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WASHINGTON — Ukraine's president pushed back Thursday on President Joe Biden's suggestion that a "minor incursion" by Russia into Ukraine might not merit a strong international response.
"We want to remind the great powers that there are no minor incursions and small nations," Ukrainian President Volodymyr Zelenskyy wrote in a tweet Thursday morning. "Just as there are no minor casualties and little grief from the loss of loved ones. I say this as the President of a great power."
Zelenskyy's comment was a remarkable retort from a close U.S. ally that has received millions of dollars in military assistance.
During a news conference Wednesday, Biden said the U.S. would hold Russian President Vladimir Putin accountable if Russia invades Ukraine but suggested the consequences would depend on the extent of Russia's aggression toward its neighbor.
Video: President Biden gives first speech of 2022
"It depends on what (Russia) does. It's one thing if it's a minor incursion and we end up having to fight about we have to do and not do," Biden said in his remarks. The president also predicted that Russia would invade Ukraine, even as he warned of "severe economic consequences" if that happens.
The comments sparked a fierce backlash from Republican lawmakers, and the White House has scrambled to clarify the president's remark.
On Thursday, Biden said any Russian forces crossing into Ukraine would constitute an invasion.
"If any assembled Russian units move across the Ukrainian border, that is an invasion. Let there be no doubt if Putin makes this choice, Russia will pay a heavy price," Biden told reporters before a meeting with his infrastructure task force.
"The Ukrainian foreign minister said this morning he's confident of our support and resolve, and he has a right to be," the president added.
Biden's remarks came on the heels of a similar statement, sent out Wednesday night, from White House press secretary Jen Psaki.
Incursion v. invasion
Republican lawmakers said Biden's comment was deeply problematic and could be seen by Putin as a free pass to invade Ukraine. Russia has amassed more than 100,000 troops along Ukraine's border.
“President Biden’s remarks on Russia’s buildup near Ukraine tonight were nothing short of a disaster," Rep. Michael McCaul, R-Texas, the top Republican on the House Foreign Affairs Committee, said in a statement Wednesday.
"He shared the potential disunity of Western nations on tough sanctions and clearly gave Vladimir Putin the green light to launch a ‘minor incursion'," McCaul argued.
Sen. Rob Portman, R-Ohio, who recently visited Kyiv to meet with Ukrainian leaders, wrote on Twitter that he was "deeply troubled" by Biden's insinuation that a Russian invasion may just be “a minor incursion.”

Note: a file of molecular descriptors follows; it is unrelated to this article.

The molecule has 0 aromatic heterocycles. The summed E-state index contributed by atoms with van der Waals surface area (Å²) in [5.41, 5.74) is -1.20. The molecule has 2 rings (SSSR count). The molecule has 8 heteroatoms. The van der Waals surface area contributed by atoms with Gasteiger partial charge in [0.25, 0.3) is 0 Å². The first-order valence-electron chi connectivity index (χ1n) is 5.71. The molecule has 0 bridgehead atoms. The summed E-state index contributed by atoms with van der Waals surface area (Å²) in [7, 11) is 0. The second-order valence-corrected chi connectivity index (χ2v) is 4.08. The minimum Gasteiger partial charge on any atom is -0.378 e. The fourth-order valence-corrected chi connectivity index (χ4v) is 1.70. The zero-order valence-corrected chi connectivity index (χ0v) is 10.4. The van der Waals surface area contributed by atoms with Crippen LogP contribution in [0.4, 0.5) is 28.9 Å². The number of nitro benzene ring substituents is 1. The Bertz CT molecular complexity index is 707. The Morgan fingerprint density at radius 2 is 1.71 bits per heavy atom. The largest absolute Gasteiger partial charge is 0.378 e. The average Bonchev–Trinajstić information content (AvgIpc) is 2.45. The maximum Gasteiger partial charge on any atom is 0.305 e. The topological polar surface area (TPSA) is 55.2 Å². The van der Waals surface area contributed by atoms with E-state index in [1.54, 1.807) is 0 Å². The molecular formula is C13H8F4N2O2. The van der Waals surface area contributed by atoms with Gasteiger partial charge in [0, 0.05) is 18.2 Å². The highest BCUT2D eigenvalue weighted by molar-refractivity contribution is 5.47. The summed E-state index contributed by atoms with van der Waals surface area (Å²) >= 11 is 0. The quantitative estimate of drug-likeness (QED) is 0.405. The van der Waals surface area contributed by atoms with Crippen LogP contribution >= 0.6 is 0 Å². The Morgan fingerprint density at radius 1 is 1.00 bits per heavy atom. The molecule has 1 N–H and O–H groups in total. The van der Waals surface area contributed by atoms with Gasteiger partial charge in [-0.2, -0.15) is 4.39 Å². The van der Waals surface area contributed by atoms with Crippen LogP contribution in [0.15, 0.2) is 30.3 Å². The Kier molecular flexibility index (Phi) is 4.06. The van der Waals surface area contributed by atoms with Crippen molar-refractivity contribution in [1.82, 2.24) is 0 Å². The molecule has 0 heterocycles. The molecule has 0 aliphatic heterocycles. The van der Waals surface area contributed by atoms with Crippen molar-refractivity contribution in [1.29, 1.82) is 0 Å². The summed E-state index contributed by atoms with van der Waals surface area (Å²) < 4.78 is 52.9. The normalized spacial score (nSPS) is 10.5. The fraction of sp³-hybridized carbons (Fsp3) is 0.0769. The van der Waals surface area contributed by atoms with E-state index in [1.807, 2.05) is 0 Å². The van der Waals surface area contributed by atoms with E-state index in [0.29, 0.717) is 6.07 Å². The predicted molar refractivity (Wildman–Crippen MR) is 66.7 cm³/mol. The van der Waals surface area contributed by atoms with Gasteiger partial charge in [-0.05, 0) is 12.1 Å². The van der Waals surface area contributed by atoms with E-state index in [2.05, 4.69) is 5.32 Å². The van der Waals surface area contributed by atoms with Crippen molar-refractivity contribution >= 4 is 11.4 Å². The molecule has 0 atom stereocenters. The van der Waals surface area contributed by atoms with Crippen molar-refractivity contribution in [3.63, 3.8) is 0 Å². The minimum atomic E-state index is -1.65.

Portman said "any Russian military incursion into Ukraine should be viewed as a major one that could likely destabilize Ukraine and Europe."
Leading Democratic lawmakers also pushed back on Biden's remarks, though they said Biden understands what's at stake and fully supports Ukraine.
"He was obviously very interested and very strong on taking action against whatever Vladimir Putin does in Ukraine. I think he misspoke at his press conference, but I am comfortable that we are looking at a range of scenarios and the appropriate responses to whatever Putin does," Sen. Jeanne Shaheen, D-N.H., who also traveled to Kyiv, said during a Thursday press briefing.
"Russia’s short-term goal is to get Ukraine back into its orbit. Russia’s long-term goal is to smash NATO," Sen. Chris Murphy, D-Conn., who also joined his Senate colleagues in Kyiv, wrote on Twitter.
"Biden understands that Putin is using the short-term goal as a wedge to achieve the long-term goal. That’s why we must get NATO unified on Ukraine policy," Murphy continued.
Biden aides brace for the worst
Ahead of his meeting with his Russian counterpart on Friday in Geneva, Secretary of State Antony Blinken said Russian officials have "rebuffed" diplomatic efforts to defuse the situation.
Blinken also warned that the conflict had deep implications for other countries in the region and around the world, calling it "a crisis with global consequences" that "requires global attention and action."
Blinken reiterated that a Russian invasion would result in immediate economic sanctions on the country. US officials and NATO allies have also indicated in recent days they will support an insurgency effort in Ukraine, potentially prolonging the fighting into a brutal and costly conflict.
"The human toll of renewed aggression by Russia would be many magnitudes higher than what we've seen to date," he cautioned, asking if Russian families would be willing to tolerate the high costs of war.
Blinken is among a number of Biden administration officials working to unify NATO and reassure Ukraine as the threat of a Russian attack looms.
On Thursday, Biden's national security advisor, Jake Sullivan, met with his counterparts in the eastern European NATO states, known as the "Bucharest Nine," to assure them of the US military commitment to their defense. Sullivan also briefed the group on Blinken's diplomatic efforts ahead of his meeting with Sergey Lavrov, his Russian counterpart.
The State Department also announced Thursday new sanctions on four Ukrainian officials who the Biden administration says are responsible for "recruiting Ukrainian nationals in key positions to gain access to sensitive information."
The list includes two current Ukrainian members of parliament, Taras Kozak and Oleh Voloshyn, and two "FSB-connected former Ukrainian officials," Volodymyr Oliynyk and Vladimir Sivkovich.
Follow Matthew Brown online @mrbrownsir.
Michael Collins contributed to this report.
This article originally appeared on USA TODAY: Ukrainian president rebukes Biden over Russia 'minor incursion' remark